This was the beginning of my American History class. After he turned on the overhead, laid a transparent sheet up of notes, he looked at the class, smiled (making him look ten years younger) and said.
"I love teaching American History."
The class was so engaging I was surprised it was over. Point of the story, never judge a book by its cover. :)
Okay, something I wanted to mention: self esteem and writing. I have a friend who writes and is about as pessimistic as it gets. He says his writing sucks, he takes too long, blah blah blah. After a while of constantly hearing how everything is horrible, horrifying, terrible, it just becomes background noise. I am naturally a positive person and a dreamer. So much so that I have even been called "childish" in my positive attitude toward my dreams and goals.
Positive thinking is the number one way to get through life, in my opinion. And if you write, it is essential. When you are confident, happy, and a dreamer, it shows in your writing. It show up in the ambitiousness of your story, the engrossing characters. This is common sense to me, but it surprises me how much I see people who like writing but don't take themselves seriously. They say, "It would be nice to write for a living, but I don't think..." or "It's just a hobby, it's fun, but I doubt anything will ever..." I'm so sick of hearing this kind of mentality, it's why there is such crappy writing out there that is considered good.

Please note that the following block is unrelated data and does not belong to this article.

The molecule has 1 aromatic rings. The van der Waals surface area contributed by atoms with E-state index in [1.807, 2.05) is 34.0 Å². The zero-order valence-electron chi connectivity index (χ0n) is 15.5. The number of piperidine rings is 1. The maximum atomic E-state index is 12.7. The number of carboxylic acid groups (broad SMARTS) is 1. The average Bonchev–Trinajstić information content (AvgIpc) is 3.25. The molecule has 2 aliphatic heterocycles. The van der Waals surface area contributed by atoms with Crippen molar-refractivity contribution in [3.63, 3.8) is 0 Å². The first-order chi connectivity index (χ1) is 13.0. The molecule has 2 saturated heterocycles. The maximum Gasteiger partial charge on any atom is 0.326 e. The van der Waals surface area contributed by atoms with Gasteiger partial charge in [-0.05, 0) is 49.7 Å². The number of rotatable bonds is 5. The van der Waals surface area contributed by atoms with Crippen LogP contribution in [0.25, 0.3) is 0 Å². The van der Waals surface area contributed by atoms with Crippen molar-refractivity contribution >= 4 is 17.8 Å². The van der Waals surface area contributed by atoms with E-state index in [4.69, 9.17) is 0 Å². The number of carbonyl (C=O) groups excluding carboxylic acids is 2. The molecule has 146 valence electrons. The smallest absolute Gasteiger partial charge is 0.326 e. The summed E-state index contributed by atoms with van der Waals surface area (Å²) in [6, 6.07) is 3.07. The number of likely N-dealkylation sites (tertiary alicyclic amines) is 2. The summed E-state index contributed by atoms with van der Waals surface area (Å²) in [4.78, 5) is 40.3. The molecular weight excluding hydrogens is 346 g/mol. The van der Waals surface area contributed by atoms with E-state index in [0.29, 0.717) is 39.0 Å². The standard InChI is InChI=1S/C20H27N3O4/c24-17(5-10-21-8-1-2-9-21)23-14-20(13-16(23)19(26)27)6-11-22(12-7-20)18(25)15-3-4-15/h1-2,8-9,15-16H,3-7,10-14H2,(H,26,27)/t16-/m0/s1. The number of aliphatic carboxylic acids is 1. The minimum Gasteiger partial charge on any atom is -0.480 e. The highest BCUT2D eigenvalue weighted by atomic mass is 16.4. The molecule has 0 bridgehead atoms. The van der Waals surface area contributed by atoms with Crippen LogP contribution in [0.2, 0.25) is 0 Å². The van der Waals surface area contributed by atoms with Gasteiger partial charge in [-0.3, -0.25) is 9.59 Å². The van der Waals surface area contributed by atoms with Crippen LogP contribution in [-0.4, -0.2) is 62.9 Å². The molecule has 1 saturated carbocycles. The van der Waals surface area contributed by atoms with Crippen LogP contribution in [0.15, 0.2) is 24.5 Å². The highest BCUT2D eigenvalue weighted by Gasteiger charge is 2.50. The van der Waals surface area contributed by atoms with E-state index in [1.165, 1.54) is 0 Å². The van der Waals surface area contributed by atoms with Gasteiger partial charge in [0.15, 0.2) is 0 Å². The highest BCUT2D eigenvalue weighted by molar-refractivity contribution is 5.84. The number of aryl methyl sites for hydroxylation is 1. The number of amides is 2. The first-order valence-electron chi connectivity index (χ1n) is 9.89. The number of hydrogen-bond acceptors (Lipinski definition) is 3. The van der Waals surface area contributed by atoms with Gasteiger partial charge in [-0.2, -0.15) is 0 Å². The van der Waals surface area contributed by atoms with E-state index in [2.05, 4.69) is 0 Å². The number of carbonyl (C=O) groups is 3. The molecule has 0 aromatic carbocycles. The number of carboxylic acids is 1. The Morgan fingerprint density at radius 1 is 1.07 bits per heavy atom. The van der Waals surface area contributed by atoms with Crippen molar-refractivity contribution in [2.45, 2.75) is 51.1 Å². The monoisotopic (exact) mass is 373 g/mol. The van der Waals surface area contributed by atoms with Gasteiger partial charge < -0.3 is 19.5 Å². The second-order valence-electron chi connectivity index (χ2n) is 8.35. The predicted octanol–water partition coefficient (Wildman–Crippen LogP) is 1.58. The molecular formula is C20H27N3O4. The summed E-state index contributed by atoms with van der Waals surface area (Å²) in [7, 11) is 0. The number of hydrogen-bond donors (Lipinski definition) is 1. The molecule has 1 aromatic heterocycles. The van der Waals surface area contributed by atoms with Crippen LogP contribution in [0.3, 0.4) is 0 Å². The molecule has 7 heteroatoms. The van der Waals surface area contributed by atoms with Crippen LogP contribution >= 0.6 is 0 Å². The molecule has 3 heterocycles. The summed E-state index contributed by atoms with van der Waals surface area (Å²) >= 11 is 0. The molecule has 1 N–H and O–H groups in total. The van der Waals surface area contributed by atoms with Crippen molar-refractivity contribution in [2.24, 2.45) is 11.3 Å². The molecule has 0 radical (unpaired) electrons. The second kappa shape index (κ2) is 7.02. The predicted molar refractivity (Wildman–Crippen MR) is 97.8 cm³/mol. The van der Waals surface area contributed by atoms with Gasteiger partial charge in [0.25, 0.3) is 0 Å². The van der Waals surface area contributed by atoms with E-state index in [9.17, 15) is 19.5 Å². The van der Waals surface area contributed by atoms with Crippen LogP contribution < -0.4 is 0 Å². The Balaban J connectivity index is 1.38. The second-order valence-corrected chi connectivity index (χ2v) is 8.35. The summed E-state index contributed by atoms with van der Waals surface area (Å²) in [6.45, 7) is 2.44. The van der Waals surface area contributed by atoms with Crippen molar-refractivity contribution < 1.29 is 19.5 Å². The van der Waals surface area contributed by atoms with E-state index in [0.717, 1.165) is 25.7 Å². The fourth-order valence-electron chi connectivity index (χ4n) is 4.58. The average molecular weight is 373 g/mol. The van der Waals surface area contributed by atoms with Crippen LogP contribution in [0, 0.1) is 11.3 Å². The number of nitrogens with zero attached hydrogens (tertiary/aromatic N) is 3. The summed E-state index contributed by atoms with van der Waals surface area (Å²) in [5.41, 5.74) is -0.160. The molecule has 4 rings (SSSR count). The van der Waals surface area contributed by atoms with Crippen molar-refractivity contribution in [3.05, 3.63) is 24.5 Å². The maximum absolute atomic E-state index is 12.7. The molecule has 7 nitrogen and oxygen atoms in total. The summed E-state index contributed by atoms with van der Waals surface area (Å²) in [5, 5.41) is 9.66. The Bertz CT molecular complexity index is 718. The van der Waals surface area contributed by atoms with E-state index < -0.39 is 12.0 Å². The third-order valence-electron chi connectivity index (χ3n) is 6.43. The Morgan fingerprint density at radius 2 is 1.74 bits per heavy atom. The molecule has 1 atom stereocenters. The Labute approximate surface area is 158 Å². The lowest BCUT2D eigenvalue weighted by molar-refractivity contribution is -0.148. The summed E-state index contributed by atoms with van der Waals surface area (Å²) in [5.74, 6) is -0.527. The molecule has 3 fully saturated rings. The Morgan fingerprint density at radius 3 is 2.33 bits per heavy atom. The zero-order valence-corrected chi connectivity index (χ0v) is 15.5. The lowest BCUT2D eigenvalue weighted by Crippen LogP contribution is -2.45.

Don't let rules bring you down, don't let doubt bring you down, channel that energy into a giddy, anxious belief that the only thing stopping you from doing what you want to do is yourself. If you can understand this concept (which is really simple I assure you), you can do anything. You just have to work toward your dreams. But maybe that's the issue, people don't want to work to get what they desire. But if that is the case, they don't deserve it.
Dream, think positive, establish goals! KT's #writemotivation is the best blessing writers on Twitter can come across. And everyday I meet another writer who doubts what he/she is capable of, it makes me realize how special #writemotivation is, and the goal behind it. Believe in yourself!